Adam sent over this link he found on Metafilter: a Makezine blog post on the art of beautiful repair. The post explores the Japanese idea of Kintsugi, which is the art of fixing broken pottery with resin sprinkled with powdered gold. That's right, mending isn't just a practical practice, but can be an art as well. The appreciation of the aesthetic of repair dates back to the 15th century, as has been mostly practiced on ceramics. This essay (PDF) goes in-depth on the history and techniques of Kintsugi, especially its relationship with the tearoom culture in Japan:
A characteristic feature of the use of lacquer to repair ceramics is the fact that, in addition to the wholly practical function of restoring the functional usefulness of cherished ceramic artifacts, lacquer simultaneously also serves as a medium for the artistic and aesthetic transformation of the ﬂawed object through intentional inclusion of the damage. Hence, when restoring with lacquer, the intention is not to render the damage wholly invisible, but rather to use the injury as the central element for the metamorphosis of the damaged ceramic into an objet imbued with new charateristics and with an appearance that exerts a completely different effect.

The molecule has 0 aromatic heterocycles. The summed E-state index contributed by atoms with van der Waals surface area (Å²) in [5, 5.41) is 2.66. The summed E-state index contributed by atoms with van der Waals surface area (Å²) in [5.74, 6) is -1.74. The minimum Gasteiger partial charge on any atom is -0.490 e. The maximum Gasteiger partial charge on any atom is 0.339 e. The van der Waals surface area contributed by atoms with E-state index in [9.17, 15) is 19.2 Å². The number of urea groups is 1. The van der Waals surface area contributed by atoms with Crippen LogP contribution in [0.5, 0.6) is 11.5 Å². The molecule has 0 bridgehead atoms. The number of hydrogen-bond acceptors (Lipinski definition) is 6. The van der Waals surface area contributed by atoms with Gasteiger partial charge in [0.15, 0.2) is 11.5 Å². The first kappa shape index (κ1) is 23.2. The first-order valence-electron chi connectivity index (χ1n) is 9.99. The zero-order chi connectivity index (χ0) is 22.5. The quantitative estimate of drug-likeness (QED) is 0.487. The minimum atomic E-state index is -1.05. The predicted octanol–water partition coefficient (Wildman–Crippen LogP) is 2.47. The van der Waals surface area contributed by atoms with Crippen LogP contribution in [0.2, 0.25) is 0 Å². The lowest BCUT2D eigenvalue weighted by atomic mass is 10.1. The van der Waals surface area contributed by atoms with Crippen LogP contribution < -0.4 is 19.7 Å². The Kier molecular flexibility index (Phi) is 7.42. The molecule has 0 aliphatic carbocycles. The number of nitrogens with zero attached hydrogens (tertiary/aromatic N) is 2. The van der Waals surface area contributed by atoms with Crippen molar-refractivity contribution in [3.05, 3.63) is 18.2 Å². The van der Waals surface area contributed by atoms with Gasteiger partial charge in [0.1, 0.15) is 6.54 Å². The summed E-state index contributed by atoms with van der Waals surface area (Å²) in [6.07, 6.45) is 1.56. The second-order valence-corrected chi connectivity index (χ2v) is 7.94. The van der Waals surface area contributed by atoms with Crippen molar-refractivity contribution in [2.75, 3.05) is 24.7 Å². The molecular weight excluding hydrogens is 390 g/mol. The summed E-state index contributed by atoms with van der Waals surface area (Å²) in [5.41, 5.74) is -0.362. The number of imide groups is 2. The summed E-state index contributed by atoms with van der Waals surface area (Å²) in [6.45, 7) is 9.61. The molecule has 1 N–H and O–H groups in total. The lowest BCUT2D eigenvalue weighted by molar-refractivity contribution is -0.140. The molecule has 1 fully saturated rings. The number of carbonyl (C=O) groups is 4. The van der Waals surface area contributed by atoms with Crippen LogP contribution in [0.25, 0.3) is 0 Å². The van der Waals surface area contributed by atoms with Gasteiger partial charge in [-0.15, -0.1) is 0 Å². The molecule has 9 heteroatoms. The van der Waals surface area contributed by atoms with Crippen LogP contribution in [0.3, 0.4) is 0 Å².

Ifixit--promoters of self-repair--shares this DIY Kintsugi kit to perform your own beautiful repair. I don't think the gold dust is a requirement of the Kintsugi mindset--Sugru could work just as well.